There are a few important observations I’ve made.

My issue is actually getting over what I expect from the world, both for myself and others. For myself, I find it difficult to accept that I can’t have quick fixes, easy fun, that maybe I can’t really buy something whimsically or go on holidays abroad regularly. That perhaps I’ll never be able to live the life which was sold to me…

It’s nice to be lazy and have things easily - it’s a very attractive reality and one that is very difficult to shake.

I do however find enormous solace in the fact that I can come home and pick vegetables in my garden, and have had a wonderful holiday with my Mum in Britain, that my solar panels are producing energy for my home and I cycle to work.

In talking with my wife @beckettcatherine about this the other thing which is hard is to have to give things so much thought and consideration. We are so used to pulling things off a shelf or getting stuff at the touch of a button, it does feel unfair to have to do things with so much more thought and research. It’s difficult to accept what we’re trying to do is not popular…

On that last point. It does remind me part of the purpose of Better Century to actually make it so we can find products and services more easily, that we can save time on research and get people to still be able to get things at a click of a button but through this site… Perhaps if we can make it easy and more fashionable we can make it popular and shift the status quo!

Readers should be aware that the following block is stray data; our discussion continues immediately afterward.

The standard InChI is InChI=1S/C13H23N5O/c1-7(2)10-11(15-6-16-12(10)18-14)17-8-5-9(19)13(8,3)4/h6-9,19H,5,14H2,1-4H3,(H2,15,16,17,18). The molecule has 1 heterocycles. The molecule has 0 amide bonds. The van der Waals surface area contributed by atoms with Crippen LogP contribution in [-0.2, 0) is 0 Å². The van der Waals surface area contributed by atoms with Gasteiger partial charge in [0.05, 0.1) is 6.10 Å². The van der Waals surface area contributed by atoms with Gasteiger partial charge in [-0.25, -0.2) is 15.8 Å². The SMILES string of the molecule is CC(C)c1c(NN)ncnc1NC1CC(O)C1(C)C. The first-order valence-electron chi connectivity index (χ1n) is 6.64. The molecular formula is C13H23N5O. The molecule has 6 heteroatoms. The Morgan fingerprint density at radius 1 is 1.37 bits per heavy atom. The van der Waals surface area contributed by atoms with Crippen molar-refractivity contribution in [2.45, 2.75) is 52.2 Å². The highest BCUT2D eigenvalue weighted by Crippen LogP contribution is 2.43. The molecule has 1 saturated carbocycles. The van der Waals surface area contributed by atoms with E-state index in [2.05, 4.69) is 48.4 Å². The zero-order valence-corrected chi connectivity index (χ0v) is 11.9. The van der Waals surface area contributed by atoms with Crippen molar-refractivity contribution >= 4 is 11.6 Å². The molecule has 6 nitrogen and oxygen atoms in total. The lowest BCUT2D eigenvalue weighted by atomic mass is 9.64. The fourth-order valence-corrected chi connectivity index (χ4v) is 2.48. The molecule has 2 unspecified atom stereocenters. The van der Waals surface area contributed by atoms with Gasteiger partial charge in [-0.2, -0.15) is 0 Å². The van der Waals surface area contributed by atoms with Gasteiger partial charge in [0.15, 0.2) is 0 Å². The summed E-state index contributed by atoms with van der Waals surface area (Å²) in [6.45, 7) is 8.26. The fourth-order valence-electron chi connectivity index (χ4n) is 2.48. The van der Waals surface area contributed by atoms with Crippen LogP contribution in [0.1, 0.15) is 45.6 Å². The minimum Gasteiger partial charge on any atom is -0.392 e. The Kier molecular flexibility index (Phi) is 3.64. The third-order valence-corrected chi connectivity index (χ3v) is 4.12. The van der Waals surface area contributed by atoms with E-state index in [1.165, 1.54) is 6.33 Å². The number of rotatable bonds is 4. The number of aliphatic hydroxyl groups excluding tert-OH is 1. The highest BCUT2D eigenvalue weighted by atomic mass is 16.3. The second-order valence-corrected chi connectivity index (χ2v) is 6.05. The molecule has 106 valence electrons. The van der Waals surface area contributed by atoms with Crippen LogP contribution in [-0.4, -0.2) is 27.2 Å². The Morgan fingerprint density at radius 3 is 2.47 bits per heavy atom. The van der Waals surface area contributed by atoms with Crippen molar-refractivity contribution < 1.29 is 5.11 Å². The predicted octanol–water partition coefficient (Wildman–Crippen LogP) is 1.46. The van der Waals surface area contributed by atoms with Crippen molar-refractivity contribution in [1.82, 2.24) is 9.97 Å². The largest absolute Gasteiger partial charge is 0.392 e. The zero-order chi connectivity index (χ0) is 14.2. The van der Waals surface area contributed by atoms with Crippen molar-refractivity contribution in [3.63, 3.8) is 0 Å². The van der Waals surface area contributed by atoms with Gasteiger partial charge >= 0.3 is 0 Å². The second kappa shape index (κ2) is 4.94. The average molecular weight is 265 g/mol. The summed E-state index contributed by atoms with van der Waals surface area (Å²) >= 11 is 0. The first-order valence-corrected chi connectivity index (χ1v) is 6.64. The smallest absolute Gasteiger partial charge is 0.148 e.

One day I hope people don’t just share their vanity through facebook but their consideration and compassion (perhaps a plastic-free picnic or wildflower garden) on Better Century with pride…

My dream still goes on!!! :smiley: (but we still have those difficult days! :frowning:)

1 Like

Interesting! I’m intrigued that you seem to focus on ‘getting stuff’. My sense is that not bothering with stuff and reducing the importance of shopping, is key to easing the planet’s woes and is proven to make us mellower. What is this ‘stuff’ of which you speak?!?!

1 Like

Hi and welcome to Better Century! Thanks for your question…

I agree with you, we need less not more… I can’t find where I referred to stuff but I might be being blind :upside_down_face:

I do think we need the right tools and knowledge for change though…

Well, Tom, in many ways this does look a bit like an ethical shopping site, discussing what products to get, suggestions for shoes, better tyres etc. Nothing too wrong about that, but it’s good to be clear. I think that shopping through the site links pays for it? Am I right?

1 Like

That’s up to the community but yes it is in our business model so we can be can be sustainable. At the moment we are generating no funds at all and are therefore listed as dormant as a company.

What’s your opinion?

Personally I think it’s really difficult to find ways to live sustainably and we should promote those companies which are providing products and services that can help everyone transition easily.

1 Like

Love this article for the new scientist. 8 ways to tackle it are so clear, and two of them involve finding solutions and people like you. So - thank you to everyone for joining Better Century, you’re making my world better!